Parent-Child Interaction Therapy for Children with Autism Spectrum Disorder: Research, Training, and Clinical Considerations
Christopher K. Owen1, *, Corey C. Lieneman1, Cheryl B. McNeil1
1 Department of Psychology, West Virginia University, Morgantown WV 26506, United States
This research briefly promotes the inclusion of Parent-Child Interaction Therapy (PCIT) for children with Autism Spectrum Disorder (ASD) in a continuum of empirically-supported ASD treatments. PCIT is a manualized, short-term intervention that improves child compliance and the caregiver-child bond, and is an empirically-supported treatment backed by over 40 years of research. Caregivers are often unprepared to handle the needs of children with ASD presenting with comorbid behavioral problems. As a result, families frequently require mental health services for their children on the autism spectrum; however, access to empirically supported treatments for these families is limited. Furthermore, many mental health providers feel unequipped to treat this special population. Families with children on the autism spectrum are in desperate need of quality, time-limited, evidence-based treatments targeting disruptive behaviors. PCIT is a well-established treatment for disruptive behaviors that represents a promising treatment for complementing other evidenced-based ASD services. Research shows that after PCIT, children with ASD demonstrate improvements in disruptive behavior, social awareness, adaptability, and positive affect. Currently, the PCIT-ASD literature provides a case for conducting PCIT with preschool children who are in the higher functioning range of the autism spectrum (Levels 1 and 2) and display comorbid behavioral problems. Providing PCIT clinicians with training about the special needs of children with ASD could lead to improved access to services for this population. This paper accomplishes the following objectives: 1) Provides an overview of PCIT, 2) Summarizes the PCIT-ASD research, 3) Reviews PCIT-ASD clinical considerations and training requirements, and 3) Suggests future directions for PCIT-ASD research.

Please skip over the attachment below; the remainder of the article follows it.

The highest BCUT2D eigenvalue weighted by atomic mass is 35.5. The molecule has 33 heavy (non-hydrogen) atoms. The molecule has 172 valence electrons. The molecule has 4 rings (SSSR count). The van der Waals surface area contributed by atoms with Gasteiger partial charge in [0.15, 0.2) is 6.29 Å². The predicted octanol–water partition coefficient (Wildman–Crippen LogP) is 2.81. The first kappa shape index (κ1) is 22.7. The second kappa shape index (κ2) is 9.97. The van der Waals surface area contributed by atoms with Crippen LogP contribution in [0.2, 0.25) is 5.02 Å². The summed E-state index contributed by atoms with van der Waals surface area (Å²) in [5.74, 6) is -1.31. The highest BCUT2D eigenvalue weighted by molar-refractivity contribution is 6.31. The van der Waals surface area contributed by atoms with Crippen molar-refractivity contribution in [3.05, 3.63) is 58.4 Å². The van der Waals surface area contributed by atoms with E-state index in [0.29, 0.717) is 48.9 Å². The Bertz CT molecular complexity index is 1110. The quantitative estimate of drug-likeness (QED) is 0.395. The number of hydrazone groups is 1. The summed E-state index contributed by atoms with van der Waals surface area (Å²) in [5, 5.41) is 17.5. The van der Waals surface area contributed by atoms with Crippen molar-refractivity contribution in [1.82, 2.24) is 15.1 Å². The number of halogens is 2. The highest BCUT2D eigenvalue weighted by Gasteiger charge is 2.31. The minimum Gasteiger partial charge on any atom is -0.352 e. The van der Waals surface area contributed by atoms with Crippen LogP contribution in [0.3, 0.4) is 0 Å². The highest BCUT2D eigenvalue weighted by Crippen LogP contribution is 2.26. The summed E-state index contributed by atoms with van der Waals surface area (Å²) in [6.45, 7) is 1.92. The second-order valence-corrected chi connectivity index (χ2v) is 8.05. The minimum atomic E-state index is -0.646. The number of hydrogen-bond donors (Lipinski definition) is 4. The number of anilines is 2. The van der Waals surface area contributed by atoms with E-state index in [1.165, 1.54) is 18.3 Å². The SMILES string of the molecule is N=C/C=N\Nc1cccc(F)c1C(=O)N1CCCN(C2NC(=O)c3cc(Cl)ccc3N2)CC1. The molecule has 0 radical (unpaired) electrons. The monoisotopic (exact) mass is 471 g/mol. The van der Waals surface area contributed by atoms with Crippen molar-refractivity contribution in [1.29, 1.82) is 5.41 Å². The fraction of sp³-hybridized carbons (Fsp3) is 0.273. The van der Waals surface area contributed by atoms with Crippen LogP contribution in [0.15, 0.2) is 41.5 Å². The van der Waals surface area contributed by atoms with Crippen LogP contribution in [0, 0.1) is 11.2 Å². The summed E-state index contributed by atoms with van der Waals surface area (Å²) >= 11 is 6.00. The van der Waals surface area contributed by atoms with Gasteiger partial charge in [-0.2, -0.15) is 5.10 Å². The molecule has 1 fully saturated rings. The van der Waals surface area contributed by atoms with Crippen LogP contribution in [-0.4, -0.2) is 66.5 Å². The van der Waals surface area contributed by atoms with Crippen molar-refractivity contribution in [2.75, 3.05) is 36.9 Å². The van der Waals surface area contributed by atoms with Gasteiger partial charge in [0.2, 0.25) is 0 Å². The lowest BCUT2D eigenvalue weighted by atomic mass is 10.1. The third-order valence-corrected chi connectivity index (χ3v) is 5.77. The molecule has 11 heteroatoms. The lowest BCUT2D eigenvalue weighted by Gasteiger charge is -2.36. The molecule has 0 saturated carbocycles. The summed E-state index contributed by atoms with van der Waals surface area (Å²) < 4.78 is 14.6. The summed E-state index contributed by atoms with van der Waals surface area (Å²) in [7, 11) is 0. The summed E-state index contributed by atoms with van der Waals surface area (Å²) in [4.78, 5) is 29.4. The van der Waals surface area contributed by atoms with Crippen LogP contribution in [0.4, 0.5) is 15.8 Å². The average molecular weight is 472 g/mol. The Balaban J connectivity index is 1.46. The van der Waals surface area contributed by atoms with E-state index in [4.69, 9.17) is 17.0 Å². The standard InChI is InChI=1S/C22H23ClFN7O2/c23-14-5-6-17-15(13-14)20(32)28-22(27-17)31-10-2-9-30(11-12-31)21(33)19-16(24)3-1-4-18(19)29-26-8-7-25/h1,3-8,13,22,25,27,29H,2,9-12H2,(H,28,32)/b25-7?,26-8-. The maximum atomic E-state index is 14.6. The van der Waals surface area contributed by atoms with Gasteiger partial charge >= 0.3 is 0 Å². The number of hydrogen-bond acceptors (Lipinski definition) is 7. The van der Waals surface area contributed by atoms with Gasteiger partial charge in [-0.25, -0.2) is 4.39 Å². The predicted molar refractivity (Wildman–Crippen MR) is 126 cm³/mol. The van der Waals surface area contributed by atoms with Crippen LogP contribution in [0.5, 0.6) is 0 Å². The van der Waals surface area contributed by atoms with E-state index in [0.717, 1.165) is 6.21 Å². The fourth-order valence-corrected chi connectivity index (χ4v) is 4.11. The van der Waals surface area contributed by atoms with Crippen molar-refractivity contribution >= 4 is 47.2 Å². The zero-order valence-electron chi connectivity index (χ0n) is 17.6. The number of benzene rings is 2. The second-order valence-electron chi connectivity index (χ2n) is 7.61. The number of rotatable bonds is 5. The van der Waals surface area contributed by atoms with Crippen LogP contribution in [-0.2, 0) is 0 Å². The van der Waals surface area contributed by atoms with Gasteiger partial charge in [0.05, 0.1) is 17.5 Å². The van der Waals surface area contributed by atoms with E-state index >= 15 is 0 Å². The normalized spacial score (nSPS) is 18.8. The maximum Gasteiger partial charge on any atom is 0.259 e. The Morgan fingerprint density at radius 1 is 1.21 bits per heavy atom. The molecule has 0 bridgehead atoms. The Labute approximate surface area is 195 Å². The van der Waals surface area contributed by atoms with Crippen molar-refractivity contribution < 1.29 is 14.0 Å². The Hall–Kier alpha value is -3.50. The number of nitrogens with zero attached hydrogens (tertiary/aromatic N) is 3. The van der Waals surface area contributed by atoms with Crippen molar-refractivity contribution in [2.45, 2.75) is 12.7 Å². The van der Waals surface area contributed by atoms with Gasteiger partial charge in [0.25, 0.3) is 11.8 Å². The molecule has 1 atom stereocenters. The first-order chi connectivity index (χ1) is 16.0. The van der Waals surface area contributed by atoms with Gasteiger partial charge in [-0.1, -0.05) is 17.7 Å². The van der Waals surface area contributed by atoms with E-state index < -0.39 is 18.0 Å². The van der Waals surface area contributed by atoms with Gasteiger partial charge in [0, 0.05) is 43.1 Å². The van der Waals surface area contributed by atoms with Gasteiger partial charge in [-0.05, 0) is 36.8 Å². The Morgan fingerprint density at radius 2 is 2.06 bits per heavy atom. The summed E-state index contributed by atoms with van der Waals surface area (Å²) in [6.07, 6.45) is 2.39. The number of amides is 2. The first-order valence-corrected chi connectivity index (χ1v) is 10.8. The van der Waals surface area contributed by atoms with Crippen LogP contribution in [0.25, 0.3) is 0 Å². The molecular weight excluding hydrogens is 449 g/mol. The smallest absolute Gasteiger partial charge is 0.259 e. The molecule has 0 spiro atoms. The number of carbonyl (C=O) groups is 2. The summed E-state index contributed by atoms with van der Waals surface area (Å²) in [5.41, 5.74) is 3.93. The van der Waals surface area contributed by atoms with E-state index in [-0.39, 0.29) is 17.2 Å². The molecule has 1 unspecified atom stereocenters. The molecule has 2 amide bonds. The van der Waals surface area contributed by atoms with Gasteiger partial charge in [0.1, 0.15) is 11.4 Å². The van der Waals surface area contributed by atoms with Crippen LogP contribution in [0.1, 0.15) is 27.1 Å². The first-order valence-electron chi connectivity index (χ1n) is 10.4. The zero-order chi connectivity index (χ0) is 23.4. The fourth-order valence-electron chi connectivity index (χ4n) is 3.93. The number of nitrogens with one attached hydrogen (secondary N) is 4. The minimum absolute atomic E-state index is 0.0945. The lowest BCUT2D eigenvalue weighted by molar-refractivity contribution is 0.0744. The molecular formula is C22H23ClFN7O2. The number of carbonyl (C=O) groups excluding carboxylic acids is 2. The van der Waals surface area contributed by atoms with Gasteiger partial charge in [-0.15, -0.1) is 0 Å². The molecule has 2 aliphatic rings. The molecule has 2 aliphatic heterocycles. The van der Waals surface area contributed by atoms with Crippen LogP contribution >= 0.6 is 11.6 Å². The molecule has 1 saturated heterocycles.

open-access license: This is an open access article distributed under the terms of the Creative Commons Attribution 4.0 International Public License (CC-BY 4.0), a copy of which is available at: (https://creativecommons.org/licenses/by/4.0/legalcode). This license permits unrestricted use, distribution, and reproduction in any medium, provided the original author and source are credited.
* Address correspondence to this author at the Dept. of Psychology, West Virginia University, Morgantown, WV 26506; United States; Tel: +4843568535; Email: firstname.lastname@example.org